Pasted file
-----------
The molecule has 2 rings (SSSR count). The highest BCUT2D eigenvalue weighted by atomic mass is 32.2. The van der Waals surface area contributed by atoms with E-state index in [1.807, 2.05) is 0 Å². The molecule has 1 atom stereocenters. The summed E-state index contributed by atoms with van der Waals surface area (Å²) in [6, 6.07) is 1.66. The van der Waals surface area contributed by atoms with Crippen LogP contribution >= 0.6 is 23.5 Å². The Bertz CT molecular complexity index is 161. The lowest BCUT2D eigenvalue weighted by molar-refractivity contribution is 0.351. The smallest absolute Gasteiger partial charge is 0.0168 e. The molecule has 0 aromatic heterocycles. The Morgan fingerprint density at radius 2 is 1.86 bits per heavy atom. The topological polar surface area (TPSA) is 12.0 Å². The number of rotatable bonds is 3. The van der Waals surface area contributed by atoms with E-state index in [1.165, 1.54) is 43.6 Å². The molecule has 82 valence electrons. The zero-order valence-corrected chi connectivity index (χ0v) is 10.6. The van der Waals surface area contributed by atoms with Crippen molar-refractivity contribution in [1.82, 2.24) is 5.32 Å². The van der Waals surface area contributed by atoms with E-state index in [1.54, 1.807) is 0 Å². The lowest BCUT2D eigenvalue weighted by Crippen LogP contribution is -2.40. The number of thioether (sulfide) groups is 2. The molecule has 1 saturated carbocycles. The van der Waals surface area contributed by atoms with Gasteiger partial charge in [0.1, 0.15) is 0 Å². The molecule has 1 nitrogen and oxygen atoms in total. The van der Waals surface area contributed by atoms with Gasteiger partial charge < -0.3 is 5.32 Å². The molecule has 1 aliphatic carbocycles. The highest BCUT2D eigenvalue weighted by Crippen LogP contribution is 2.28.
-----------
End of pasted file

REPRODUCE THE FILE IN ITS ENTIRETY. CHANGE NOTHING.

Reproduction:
The molecule has 2 rings (SSSR count). The highest BCUT2D eigenvalue weighted by atomic mass is 32.2. The van der Waals surface area contributed by atoms with E-state index in [1.807, 2.05) is 0 Å². The molecule has 1 atom stereocenters. The summed E-state index contributed by atoms with van der Waals surface area (Å²) in [6, 6.07) is 1.66. The van der Waals surface area contributed by atoms with Crippen LogP contribution >= 0.6 is 23.5 Å². The Bertz CT molecular complexity index is 161. The lowest BCUT2D eigenvalue weighted by molar-refractivity contribution is 0.351. The smallest absolute Gasteiger partial charge is 0.0168 e. The molecule has 0 aromatic heterocycles. The Morgan fingerprint density at radius 2 is 1.86 bits per heavy atom. The topological polar surface area (TPSA) is 12.0 Å². The number of rotatable bonds is 3. The van der Waals surface area contributed by atoms with E-state index in [1.165, 1.54) is 43.6 Å². The molecule has 82 valence electrons. The zero-order valence-corrected chi connectivity index (χ0v) is 10.6. The van der Waals surface area contributed by atoms with Crippen molar-refractivity contribution in [1.82, 2.24) is 5.32 Å². The van der Waals surface area contributed by atoms with E-state index in [1.54, 1.807) is 0 Å². The lowest BCUT2D eigenvalue weighted by Crippen LogP contribution is -2.40. The number of thioether (sulfide) groups is 2. The molecule has 1 saturated carbocycles. The van der Waals surface area contributed by atoms with Gasteiger partial charge in [0.1, 0.15) is 0 Å². The molecule has 1 nitrogen and oxygen atoms in total. The van der Waals surface area contributed by atoms with Gasteiger partial charge < -0.3 is 5.32 Å². The molecule has 1 aliphatic carbocycles. The highest BCUT2D eigenvalue weighted by Crippen LogP contribution is 2.28.